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#143 Anders Asp

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Posted 18 September 2020 - 03:55 PM

Sounds great, thx for the info.

I need to get to the binoshop and try em out , they r for sure a nice pair of binos, expensive but nice and I kinda like nice =) .



#144 Zagnorch

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Posted 18 September 2020 - 05:22 PM

The NL 12X42's landed today along with the forehead rest.  CA is on fire but today is surprisingly clear.

 

Comment 1.  I have deep set eyes and do not wear glasses.  I find that the forehead rest will not retract toward the binocular enough to allow it's comfortable use.

Comment 2.  8X or 10X might be a better choice over the 12X.   I find the eye placement challenging on the 12X42's.  I use the WX 10X50 every day and it's easier to position than the 12X NL's.

Comment 3. The mysterious field stop mentioned in the release is just a regular field stop.  The NL has a greenish tinge around the edge and the WX has a bluish tinge. 

Comment 4. The 12X NL's stay in focus right up to the field stop.  

 

 

More later...  


Edited by Zagnorch, 18 September 2020 - 05:24 PM.

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#145 Full Sun

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Posted 18 September 2020 - 07:23 PM

 I have had my 8x42 out a couple of more times. I had no absolutely no desire for the headrest and thought I could eliminate the idea of it @8 power, however I have ordered it. My shake with terrestrial  use is fine but under the stars- at night- too distracting. It should improve things quite a bit, with comfort and micro vibration in mind. Also,  I am sure it will be very useful during days when there is any level of wind, or with eye glasses on. 
I find the focuser a little too loose for me but that it is setting that is just not to my spec, however between the wide field and quick precise focus, I think these are the quickest binocular I have ever had-to find the target and near instant focus. No, it is the quickest!  It’s kinda of feels like you aren’t going to lose many nature sightings as you are on it and finely resolved in no time flat. Of course you can do this with only one hand as well .
 I am not in love with the idea that I spent so much money to buy these, as I may have been chasing to latest shiny object, but I do find them quite innovative and of course Swarovski is simply legendary for quality.


Edited by Full Sun, 18 September 2020 - 07:57 PM.

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#146 Doug D.

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Posted 18 September 2020 - 09:55 PM

I’m still quite pleased with my 10x42 NL after several days of use around the house. The forehead rest showed up yesterday and I had some time to try it out.  It further attenuated shaking as Swarovski promises - comparable to reduced shaking I perceive using my 8x32 Nikon SEs. I need some more optimization time to work on my grip and adjust eyecups and headrest but I think I can reduce shake even further with improved technique. The forehead rest does work, no question; it isn’t a day and night difference perhaps but I think well worth it - on the 10x and 12x in any event.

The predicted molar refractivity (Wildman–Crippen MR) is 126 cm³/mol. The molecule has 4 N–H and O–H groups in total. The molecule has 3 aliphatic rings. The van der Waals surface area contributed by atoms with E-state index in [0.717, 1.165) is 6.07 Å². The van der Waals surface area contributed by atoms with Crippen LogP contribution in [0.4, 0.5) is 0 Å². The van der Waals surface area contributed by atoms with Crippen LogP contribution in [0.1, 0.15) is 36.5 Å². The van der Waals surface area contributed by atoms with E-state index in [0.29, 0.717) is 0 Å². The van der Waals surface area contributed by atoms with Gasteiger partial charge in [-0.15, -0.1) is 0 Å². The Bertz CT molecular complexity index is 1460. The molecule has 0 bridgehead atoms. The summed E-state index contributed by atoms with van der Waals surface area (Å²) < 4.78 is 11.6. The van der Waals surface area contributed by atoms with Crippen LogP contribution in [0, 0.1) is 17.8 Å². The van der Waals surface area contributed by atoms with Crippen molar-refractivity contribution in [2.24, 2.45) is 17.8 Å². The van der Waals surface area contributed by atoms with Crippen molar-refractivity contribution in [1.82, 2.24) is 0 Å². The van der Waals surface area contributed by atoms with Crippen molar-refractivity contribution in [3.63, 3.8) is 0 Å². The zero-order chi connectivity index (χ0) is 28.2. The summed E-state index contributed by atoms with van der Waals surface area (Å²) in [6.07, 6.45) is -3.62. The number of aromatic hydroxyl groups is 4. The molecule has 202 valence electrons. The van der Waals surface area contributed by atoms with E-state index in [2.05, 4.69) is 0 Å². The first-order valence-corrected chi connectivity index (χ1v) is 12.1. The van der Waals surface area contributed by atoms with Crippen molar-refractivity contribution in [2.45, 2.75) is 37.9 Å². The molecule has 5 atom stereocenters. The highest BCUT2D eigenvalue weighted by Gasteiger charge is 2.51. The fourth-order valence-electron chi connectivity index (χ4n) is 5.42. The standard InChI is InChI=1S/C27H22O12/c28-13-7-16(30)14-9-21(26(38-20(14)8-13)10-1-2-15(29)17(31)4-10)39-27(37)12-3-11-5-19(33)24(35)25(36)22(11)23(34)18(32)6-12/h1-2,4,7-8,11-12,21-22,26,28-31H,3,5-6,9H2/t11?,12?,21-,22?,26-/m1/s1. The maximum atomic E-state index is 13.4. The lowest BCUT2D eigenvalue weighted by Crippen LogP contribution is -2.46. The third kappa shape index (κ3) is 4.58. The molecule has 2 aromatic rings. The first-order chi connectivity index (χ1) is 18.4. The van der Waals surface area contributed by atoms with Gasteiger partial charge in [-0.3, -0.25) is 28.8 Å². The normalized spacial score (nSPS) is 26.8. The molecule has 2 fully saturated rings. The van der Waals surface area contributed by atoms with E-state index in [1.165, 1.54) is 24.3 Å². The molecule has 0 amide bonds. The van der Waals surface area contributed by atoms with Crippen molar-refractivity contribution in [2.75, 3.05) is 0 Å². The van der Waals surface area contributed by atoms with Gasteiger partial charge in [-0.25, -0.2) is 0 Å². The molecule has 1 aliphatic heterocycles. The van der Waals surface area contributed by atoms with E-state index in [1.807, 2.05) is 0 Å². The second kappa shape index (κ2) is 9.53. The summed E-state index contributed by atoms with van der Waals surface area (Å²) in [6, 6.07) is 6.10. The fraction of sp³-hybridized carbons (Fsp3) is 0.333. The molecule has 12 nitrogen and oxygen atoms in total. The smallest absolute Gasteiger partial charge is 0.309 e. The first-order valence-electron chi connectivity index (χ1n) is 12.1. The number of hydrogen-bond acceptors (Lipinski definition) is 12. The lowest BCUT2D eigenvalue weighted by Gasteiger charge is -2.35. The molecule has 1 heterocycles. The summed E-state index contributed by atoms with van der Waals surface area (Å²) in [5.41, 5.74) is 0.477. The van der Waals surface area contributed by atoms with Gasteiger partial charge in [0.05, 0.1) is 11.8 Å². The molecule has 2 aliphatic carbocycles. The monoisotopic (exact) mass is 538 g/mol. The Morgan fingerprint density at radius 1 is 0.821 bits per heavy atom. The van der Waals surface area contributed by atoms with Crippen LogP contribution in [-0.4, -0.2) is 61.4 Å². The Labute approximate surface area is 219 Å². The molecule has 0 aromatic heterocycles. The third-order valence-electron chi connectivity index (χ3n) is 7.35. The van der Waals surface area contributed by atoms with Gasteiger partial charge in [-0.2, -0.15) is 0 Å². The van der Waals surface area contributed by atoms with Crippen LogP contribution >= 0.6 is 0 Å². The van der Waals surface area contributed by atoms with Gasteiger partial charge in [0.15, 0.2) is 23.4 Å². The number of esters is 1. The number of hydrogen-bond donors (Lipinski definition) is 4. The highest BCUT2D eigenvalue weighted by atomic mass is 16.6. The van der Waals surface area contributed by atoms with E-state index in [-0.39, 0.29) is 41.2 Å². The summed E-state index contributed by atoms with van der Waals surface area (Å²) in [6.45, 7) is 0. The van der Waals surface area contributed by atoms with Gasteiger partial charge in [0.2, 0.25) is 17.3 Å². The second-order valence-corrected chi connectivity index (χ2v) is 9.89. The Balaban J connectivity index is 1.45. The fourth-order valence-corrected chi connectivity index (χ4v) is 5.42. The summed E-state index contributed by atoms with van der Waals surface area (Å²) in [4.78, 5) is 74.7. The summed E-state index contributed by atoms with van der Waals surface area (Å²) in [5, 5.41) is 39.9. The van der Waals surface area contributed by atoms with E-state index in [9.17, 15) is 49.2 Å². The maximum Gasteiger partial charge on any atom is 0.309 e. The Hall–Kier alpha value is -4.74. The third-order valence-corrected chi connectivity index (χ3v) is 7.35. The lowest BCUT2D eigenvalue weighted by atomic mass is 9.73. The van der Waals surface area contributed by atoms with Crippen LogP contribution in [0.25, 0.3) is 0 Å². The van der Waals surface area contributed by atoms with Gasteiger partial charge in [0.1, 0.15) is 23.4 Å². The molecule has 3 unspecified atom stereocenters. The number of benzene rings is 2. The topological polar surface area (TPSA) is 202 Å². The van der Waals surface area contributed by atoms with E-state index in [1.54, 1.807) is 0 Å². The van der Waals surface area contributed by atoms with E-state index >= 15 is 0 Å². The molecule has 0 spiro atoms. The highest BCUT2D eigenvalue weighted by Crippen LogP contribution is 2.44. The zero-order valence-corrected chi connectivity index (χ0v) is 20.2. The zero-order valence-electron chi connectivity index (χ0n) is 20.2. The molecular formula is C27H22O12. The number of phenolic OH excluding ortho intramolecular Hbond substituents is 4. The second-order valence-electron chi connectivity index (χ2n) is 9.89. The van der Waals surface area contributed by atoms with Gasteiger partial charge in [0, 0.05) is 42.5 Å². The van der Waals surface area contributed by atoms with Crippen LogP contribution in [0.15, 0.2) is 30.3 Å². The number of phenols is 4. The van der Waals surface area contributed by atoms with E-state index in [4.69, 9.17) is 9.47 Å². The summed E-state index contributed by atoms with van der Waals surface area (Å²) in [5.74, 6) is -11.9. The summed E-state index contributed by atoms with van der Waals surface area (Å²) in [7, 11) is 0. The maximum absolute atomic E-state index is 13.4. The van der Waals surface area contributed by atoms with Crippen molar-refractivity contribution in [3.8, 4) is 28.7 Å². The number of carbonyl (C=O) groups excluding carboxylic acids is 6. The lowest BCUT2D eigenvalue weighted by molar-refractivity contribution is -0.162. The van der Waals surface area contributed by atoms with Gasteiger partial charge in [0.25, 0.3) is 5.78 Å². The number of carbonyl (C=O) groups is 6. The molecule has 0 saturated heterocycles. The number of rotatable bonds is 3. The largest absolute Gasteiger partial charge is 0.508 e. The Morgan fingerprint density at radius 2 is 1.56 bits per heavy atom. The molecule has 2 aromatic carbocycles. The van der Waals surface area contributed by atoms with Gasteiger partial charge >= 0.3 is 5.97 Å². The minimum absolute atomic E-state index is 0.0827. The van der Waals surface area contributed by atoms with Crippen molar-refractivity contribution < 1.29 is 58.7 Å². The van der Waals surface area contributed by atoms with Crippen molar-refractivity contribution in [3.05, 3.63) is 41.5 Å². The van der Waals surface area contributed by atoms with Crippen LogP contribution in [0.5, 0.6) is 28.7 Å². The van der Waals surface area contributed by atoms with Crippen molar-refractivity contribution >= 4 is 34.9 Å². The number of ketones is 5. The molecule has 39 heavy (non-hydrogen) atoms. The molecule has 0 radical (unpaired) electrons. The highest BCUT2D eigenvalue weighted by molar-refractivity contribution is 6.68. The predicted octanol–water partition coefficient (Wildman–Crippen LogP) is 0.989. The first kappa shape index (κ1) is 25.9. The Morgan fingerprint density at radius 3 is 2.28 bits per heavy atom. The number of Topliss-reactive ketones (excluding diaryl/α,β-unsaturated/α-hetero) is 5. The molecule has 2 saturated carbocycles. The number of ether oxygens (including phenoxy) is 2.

It is tougher to fit the 10x42 NL in its case with forehead rest attached but that is a minor quibble. 


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#147 Grimnir

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Posted 20 September 2020 - 07:27 AM

No I have not compared them, but did so with the Canon IS 10x42 L and Swarovski. The EL had a nicer crisper view, 

 

Erik - very interesting - would you please expand on this? Would you please describe how the EL had a nicer crisper view?

 

Graham



#148 Erik Bakker

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Posted 20 September 2020 - 10:11 AM

Erik - very interesting - would you please expand on this? Would you please describe how the EL had a nicer crisper view?

 

Graham

Everything about the view in the EL was better, just (much) more shaky. High end optics without stabilizer vs medium-high end optics with a image stabilizer in the light path. Where the stability is of paramount importance to the user, or it's lower price tag is helpful, get the IS 10x42. Where the best optics and lifelong enjoyment can do without help of a stabilizer, get the EL or nowadays the NL. And the latter can close the stability gap quite a bit with the FRP forehead rest. Plus they are a great joy to use and don't need batteries.


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#149 Corcaroli78

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Posted 20 September 2020 - 10:53 AM

I cannot imagine a greater recommendation for the NL 10x42 than this.

 

I'll be very interested to read your findings on the headrest when you have it Erik. My guess is that it will work well for astronomy.

 

Graham

indeed.

 

That is a very strong endorsement to the quality of the NL. So far my experience with Swarowski is borrowing the EL 8.5x42 from an acquaintance.  I need to find an NL around to try it!

 

Carlos



#150 Grimnir

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Posted 20 September 2020 - 03:45 PM

Everything about the view in the EL was better, just (much) more shaky. High end optics without stabilizer vs medium-high end optics with a image stabilizer in the light path. Where the stability is of paramount importance to the user, or it's lower price tag is helpful, get the IS 10x42. Where the best optics and lifelong enjoyment can do without help of a stabilizer, get the EL or nowadays the NL. And the latter can close the stability gap quite a bit with the FRP forehead rest. Plus they are a great joy to use and don't need batteries.

Ah - I thought you meant the EL had a crisper view than the NL!

 

Now I understand your comment - I'd take the EL over the Canon any day.

 

Graham